How does this Cabinet reshuffle fit into Zuma's masterplan?
This is a power show by President Jacob Zuma who clearly believes he has enough power in the NEC and low enough risk of a Parliament split to be removed.
As expected PGxit occurred as Pravin Gordhan and his deputy Mcebisi Jonas were removed in an open attack on Treasury. The reshuffle is designed to lubricate the way to the elective conference through Treasury and a variety of major other ministries.
The market will struggle to digest new Finance Minister Malusi Gigaba.
He is someone who has been effective at home affairs but is clearly being put in a role to do a particular job by Zuma and is viewed as loyal to the president.
Similarly with Sfiso Buthelezi. We view this as an open attack on Treasury to replace people who are anti-corruption and conservative, with people loyal to Zuma.
This is an attack on the institution of the Treasury and as such will trigger multiple downgrades. While there are some fiscal risks, what is more worrisome is Treasury’s potential role in procurement, preventing corruption and oversight of state-owned enterprises – including nuclear and banking. This is bad for the market and for the country.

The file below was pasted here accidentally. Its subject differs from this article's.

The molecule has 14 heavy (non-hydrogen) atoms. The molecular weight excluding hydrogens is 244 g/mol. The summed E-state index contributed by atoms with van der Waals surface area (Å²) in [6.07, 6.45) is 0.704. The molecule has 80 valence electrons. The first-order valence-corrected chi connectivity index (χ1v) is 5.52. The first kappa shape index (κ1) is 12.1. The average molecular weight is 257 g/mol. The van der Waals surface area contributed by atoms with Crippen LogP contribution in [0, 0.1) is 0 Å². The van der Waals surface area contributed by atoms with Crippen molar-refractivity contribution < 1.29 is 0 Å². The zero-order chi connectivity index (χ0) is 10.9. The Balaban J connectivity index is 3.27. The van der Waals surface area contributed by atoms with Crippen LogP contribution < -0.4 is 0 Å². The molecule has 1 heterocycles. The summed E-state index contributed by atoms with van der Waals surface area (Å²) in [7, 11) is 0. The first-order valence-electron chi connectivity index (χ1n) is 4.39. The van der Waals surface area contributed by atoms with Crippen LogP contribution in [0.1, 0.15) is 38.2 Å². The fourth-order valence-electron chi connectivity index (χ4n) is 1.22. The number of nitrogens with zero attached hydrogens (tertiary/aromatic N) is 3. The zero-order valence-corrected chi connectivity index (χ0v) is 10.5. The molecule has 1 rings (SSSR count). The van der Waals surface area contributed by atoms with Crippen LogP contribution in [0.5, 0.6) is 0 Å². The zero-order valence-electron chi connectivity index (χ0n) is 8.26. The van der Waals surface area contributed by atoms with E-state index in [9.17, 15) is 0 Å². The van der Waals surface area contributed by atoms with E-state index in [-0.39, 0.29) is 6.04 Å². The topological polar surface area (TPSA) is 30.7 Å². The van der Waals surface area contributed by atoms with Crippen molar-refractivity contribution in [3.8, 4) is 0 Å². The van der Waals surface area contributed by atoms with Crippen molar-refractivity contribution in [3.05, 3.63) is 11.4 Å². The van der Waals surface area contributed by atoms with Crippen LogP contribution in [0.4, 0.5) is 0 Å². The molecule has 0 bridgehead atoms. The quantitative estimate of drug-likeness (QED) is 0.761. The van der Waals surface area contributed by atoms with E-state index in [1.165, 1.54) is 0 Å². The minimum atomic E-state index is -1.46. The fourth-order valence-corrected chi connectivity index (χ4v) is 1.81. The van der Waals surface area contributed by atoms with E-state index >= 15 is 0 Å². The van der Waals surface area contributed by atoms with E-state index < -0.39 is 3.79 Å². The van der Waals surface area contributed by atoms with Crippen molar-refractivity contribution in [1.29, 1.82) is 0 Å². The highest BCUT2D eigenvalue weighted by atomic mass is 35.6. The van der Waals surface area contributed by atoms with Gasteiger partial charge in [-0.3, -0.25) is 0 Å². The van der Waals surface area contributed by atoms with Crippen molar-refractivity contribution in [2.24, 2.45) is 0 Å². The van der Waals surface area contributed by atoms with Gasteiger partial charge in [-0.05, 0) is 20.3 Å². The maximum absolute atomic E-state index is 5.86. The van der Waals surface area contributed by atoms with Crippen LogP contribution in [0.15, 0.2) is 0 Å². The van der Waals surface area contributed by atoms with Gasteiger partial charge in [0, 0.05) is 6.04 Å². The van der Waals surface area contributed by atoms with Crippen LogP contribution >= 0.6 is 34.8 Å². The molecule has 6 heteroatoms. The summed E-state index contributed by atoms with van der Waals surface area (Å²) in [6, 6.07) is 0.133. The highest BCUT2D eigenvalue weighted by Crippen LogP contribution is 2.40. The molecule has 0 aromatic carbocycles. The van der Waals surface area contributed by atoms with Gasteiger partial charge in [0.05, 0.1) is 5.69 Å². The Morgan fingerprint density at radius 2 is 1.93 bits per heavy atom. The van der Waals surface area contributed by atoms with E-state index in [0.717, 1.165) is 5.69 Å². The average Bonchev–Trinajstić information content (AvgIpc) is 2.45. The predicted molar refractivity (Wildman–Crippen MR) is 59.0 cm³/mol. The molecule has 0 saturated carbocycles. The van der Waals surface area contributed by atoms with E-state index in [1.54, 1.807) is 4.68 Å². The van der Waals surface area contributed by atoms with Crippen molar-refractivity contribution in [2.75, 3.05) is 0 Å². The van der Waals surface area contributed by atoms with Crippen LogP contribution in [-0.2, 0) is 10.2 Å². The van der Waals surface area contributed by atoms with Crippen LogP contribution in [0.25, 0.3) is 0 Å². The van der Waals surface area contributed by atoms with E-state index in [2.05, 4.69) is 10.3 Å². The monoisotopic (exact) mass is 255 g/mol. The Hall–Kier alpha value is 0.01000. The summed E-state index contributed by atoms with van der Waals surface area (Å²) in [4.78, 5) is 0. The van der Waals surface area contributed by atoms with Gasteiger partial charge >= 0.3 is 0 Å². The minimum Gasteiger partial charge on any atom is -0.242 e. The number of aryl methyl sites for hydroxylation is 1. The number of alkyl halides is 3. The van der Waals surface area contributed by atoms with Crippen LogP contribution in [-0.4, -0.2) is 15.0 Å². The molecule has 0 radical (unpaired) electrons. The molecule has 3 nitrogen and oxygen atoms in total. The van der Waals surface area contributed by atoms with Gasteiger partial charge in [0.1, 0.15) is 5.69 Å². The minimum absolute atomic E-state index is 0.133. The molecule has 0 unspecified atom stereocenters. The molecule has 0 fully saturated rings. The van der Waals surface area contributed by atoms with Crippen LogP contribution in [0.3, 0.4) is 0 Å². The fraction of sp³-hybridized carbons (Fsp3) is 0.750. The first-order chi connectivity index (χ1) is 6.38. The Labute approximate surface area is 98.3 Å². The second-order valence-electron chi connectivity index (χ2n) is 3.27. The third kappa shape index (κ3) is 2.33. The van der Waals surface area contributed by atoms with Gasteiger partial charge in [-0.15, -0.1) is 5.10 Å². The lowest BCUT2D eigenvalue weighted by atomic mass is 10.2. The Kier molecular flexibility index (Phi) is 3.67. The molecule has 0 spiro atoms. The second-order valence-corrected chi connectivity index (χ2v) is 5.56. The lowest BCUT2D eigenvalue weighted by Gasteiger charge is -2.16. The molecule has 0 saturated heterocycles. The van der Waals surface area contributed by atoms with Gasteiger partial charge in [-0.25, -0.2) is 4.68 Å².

There are also questions hanging over Buthelezi around his role at Prasa and his links to various others such as the Guptas. This will concern the market and overall the market will be deeply worried by these appointments.
Looking at this list is really is a list of largely unknowns. Importantly, Mining Minister Mosebenzi Zwane remains, despite the ANC top six asking that he be removed.
Zuma is taking a risk here and the next step is to watch what happens with resignations. A key risk is that SACP members may step down and it was a surprise that more of them haven’t been removed. Maybe he wants to goad them to go to allow for a bigger reshuffle next time. It is odd, for instance, that Nkosazana Dlamini-Zuma hasn’t entered at this stage. Maybe he is waiting for Deputy President Cyril Ramaphosa to resign and then put her there? This is the next step we watch for. This is not over yet.
We must also consider the growth shock here like after Nene-gate. These events are going to make things harder on the fiscal side with difficult choices on revenues and probably a decision to debt finance instead. This will reinforce the need for ratings downgrades.
The market has been far too complacent in believing that Zuma cannot remove Gordhan. But he has now gone and done it and yet the market is still hanging onto the hope of a credible candidate which has not come with a complete clear out at Treasury. This is a full Zuma-led reshuffle which will lead to multiple imminent downgrades where the president will be confident he has the upper hand over weak internal ANC opposition.
The opposition to Zuma is too split with too weak a leadership in the NEC to be effective here.
Peter Attard Montalto is a research analyst at Nomura.